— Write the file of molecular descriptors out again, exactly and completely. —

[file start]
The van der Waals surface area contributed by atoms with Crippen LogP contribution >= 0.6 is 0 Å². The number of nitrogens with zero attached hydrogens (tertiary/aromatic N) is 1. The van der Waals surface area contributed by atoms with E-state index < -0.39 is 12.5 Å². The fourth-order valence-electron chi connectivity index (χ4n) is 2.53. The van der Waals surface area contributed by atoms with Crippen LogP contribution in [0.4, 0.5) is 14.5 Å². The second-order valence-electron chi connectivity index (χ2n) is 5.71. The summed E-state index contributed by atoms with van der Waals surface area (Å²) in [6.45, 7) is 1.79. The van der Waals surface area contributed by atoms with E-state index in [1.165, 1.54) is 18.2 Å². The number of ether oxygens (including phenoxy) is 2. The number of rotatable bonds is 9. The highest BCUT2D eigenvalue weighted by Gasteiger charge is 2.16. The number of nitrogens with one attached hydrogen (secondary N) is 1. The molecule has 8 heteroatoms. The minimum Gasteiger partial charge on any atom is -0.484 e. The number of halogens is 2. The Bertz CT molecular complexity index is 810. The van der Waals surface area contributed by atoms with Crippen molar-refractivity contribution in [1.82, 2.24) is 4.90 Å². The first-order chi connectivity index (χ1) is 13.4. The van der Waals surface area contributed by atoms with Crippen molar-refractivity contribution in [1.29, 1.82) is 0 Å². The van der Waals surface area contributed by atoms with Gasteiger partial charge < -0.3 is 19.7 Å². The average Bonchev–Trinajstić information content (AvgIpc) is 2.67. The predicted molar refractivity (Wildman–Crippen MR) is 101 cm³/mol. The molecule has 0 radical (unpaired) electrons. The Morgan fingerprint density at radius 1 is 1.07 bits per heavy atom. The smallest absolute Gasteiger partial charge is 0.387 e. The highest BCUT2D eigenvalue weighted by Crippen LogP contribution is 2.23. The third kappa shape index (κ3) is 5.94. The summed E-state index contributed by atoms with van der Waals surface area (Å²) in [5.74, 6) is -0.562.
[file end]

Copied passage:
The van der Waals surface area contributed by atoms with Crippen LogP contribution >= 0.6 is 0 Å². The number of nitrogens with zero attached hydrogens (tertiary/aromatic N) is 1. The van der Waals surface area contributed by atoms with E-state index < -0.39 is 12.5 Å². The fourth-order valence-electron chi connectivity index (χ4n) is 2.53. The van der Waals surface area contributed by atoms with Crippen LogP contribution in [0.4, 0.5) is 14.5 Å². The second-order valence-electron chi connectivity index (χ2n) is 5.71. The summed E-state index contributed by atoms with van der Waals surface area (Å²) in [6.45, 7) is 1.79. The van der Waals surface area contributed by atoms with E-state index in [1.165, 1.54) is 18.2 Å². The number of ether oxygens (including phenoxy) is 2. The number of rotatable bonds is 9. The highest BCUT2D eigenvalue weighted by Gasteiger charge is 2.16. The number of nitrogens with one attached hydrogen (secondary N) is 1. The molecule has 8 heteroatoms. The minimum Gasteiger partial charge on any atom is -0.484 e. The number of halogens is 2. The Bertz CT molecular complexity index is 810. The van der Waals surface area contributed by atoms with Crippen molar-refractivity contribution in [1.82, 2.24) is 4.90 Å². The first-order chi connectivity index (χ1) is 13.4. The van der Waals surface area contributed by atoms with Crippen molar-refractivity contribution in [1.29, 1.82) is 0 Å². The van der Waals surface area contributed by atoms with Gasteiger partial charge < -0.3 is 19.7 Å². The average Bonchev–Trinajstić information content (AvgIpc) is 2.67. The predicted molar refractivity (Wildman–Crippen MR) is 101 cm³/mol. The molecule has 0 radical (unpaired) electrons. The Morgan fingerprint density at radius 1 is 1.07 bits per heavy atom. The smallest absolute Gasteiger partial charge is 0.387 e. The highest BCUT2D eigenvalue weighted by Crippen LogP contribution is 2.23. The third kappa shape index (κ3) is 5.94. The summed E-state index contributed by atoms with van der Waals surface area (Å²) in [5.74, 6) is -0.562.